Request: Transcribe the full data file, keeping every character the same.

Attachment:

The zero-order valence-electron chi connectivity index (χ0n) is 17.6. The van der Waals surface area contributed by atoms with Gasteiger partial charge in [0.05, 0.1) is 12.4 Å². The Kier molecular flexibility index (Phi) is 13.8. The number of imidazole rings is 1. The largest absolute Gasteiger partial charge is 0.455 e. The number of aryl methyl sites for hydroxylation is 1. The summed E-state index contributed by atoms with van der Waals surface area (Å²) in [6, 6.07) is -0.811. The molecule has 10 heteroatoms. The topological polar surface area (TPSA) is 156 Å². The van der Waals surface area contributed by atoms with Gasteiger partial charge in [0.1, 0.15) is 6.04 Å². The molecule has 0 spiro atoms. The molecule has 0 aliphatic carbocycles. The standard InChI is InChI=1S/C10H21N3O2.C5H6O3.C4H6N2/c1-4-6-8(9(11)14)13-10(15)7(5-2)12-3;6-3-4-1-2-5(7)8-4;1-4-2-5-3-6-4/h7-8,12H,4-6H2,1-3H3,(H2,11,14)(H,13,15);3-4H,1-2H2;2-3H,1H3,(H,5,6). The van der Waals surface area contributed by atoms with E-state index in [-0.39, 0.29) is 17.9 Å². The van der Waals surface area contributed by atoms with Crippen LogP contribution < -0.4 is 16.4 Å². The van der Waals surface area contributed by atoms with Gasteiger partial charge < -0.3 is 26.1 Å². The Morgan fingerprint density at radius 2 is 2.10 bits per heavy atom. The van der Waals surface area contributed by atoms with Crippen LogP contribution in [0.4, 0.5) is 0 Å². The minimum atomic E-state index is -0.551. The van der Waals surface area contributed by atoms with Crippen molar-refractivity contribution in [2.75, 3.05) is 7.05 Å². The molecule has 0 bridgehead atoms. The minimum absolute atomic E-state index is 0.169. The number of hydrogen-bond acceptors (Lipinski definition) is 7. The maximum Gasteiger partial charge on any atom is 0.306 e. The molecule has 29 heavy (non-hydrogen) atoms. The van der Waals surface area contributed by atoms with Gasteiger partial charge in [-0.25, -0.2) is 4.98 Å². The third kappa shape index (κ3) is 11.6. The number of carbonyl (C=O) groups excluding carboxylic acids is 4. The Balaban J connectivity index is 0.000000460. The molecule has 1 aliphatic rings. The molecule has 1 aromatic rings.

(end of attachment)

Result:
The zero-order valence-electron chi connectivity index (χ0n) is 17.6. The van der Waals surface area contributed by atoms with Gasteiger partial charge in [0.05, 0.1) is 12.4 Å². The Kier molecular flexibility index (Phi) is 13.8. The number of imidazole rings is 1. The largest absolute Gasteiger partial charge is 0.455 e. The number of aryl methyl sites for hydroxylation is 1. The summed E-state index contributed by atoms with van der Waals surface area (Å²) in [6, 6.07) is -0.811. The molecule has 10 heteroatoms. The topological polar surface area (TPSA) is 156 Å². The van der Waals surface area contributed by atoms with Gasteiger partial charge in [0.1, 0.15) is 6.04 Å². The molecule has 0 spiro atoms. The molecule has 0 aliphatic carbocycles. The standard InChI is InChI=1S/C10H21N3O2.C5H6O3.C4H6N2/c1-4-6-8(9(11)14)13-10(15)7(5-2)12-3;6-3-4-1-2-5(7)8-4;1-4-2-5-3-6-4/h7-8,12H,4-6H2,1-3H3,(H2,11,14)(H,13,15);3-4H,1-2H2;2-3H,1H3,(H,5,6). The van der Waals surface area contributed by atoms with E-state index in [-0.39, 0.29) is 17.9 Å². The van der Waals surface area contributed by atoms with Crippen LogP contribution < -0.4 is 16.4 Å². The van der Waals surface area contributed by atoms with Gasteiger partial charge < -0.3 is 26.1 Å². The Morgan fingerprint density at radius 2 is 2.10 bits per heavy atom. The van der Waals surface area contributed by atoms with Crippen LogP contribution in [0.4, 0.5) is 0 Å². The minimum atomic E-state index is -0.551. The van der Waals surface area contributed by atoms with Crippen molar-refractivity contribution in [2.75, 3.05) is 7.05 Å². The molecule has 0 bridgehead atoms. The minimum absolute atomic E-state index is 0.169. The number of hydrogen-bond acceptors (Lipinski definition) is 7. The maximum Gasteiger partial charge on any atom is 0.306 e. The molecule has 29 heavy (non-hydrogen) atoms. The van der Waals surface area contributed by atoms with Gasteiger partial charge in [-0.25, -0.2) is 4.98 Å². The third kappa shape index (κ3) is 11.6. The number of carbonyl (C=O) groups excluding carboxylic acids is 4. The Balaban J connectivity index is 0.000000460. The molecule has 1 aliphatic rings. The molecule has 1 aromatic rings.